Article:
That fall, the Board of Selectmen created a Committee of Public Safety to coordinate the work of the Civilian Defense Organization and town departments. Though the members of the former were also on the latter, this step was taken to give the defense group authority to go beyond enrolling and training volunteers and put into effect any pre-arranged plan in an emergency.
On Sept. 16, a public meeting to review the organization’s plans and stir public interest in home defense was held. Not only well publicized, it was heralded by the ringing of all the church bells in the town at 6:45. This resulted in a flood of calls to the telephone office, which had been forewarned so that extra girls would be available at the switchboard to answer the curiosity calls.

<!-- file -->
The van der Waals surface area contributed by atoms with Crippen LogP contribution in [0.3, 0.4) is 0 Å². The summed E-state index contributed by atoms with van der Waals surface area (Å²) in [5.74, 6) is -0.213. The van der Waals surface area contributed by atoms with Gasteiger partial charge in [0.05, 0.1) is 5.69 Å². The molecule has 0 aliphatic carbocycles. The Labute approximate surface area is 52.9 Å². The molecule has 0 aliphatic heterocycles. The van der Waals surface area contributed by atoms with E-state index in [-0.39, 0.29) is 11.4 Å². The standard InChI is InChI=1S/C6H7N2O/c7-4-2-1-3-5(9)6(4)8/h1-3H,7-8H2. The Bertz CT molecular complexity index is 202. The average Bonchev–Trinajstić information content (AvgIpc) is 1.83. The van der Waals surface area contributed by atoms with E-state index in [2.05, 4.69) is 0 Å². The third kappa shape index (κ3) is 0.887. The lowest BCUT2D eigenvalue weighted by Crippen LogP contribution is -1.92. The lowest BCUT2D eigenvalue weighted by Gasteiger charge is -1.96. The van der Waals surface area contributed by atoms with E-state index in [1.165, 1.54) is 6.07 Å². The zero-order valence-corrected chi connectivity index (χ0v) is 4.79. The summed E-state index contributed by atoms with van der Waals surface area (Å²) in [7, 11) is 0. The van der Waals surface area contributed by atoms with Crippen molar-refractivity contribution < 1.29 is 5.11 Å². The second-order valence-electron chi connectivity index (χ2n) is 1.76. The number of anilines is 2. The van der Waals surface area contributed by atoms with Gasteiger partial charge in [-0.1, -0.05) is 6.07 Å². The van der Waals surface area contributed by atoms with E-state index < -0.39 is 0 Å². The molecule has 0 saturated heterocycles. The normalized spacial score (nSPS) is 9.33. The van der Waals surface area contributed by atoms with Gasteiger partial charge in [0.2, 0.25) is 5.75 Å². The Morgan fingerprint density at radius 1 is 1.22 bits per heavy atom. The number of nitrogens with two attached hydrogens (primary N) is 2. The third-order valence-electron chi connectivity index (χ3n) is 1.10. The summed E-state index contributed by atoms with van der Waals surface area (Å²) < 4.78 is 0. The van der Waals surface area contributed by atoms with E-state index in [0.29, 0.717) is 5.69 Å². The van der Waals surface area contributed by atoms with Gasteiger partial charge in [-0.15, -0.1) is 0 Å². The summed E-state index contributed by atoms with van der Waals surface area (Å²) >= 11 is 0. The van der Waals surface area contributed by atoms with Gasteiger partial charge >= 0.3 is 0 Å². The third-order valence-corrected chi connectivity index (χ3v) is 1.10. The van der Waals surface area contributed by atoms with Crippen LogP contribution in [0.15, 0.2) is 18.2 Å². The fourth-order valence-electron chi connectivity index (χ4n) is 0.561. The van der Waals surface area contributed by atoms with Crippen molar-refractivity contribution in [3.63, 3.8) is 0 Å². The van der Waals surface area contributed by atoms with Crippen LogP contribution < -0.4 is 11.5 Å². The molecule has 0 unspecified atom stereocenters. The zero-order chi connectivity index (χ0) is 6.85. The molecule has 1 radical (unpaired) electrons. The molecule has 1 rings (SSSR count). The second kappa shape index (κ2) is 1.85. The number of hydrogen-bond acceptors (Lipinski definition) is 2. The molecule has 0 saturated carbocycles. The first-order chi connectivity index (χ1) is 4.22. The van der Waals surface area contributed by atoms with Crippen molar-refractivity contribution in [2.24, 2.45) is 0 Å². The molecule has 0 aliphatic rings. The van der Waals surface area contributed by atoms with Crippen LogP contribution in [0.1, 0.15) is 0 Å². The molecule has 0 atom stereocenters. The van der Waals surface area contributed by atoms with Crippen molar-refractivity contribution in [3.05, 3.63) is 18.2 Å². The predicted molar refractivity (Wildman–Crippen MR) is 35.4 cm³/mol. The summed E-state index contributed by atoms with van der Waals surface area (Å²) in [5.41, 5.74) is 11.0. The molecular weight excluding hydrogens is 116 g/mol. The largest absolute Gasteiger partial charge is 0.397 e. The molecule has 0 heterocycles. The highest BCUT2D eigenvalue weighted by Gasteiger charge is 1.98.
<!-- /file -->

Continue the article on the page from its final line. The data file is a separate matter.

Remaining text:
A thousand people jammed the Town Hall auditorium to capacity. Each division director gave a report. An unexpected speaker was Mrs. Hebert de Roth, an air raid warden from the borough of Chelsea, London. “Her warden’s uniform and her simple story of her duties under English air raid conditions won the audience immediately.”
The principal speaker was John W. Farley, executive director of the State Committee on Public Safety. “Many people feel that there is plenty of time to consider these dangers when they arrive, but even if we put our full effort now behind the civilian defense program, we have started none too early,” the Winchester Star reported him saying.
Also in September, Winchester opened its own Air Raid Precaution School (eliminating the need to go to Cambridge to attend such a school), whose opening session was attended by more than 500 men and women.
That same fall, a Report Center was established on the second floor of Police Headquarters. In October, a rehearsal was staged for defense heads under the direction of Chief Air Raid Warden Franklin J. Lane. With him were the heads of the Auxiliary Fire and Police Departments and representatives of local utility companies and Town departments.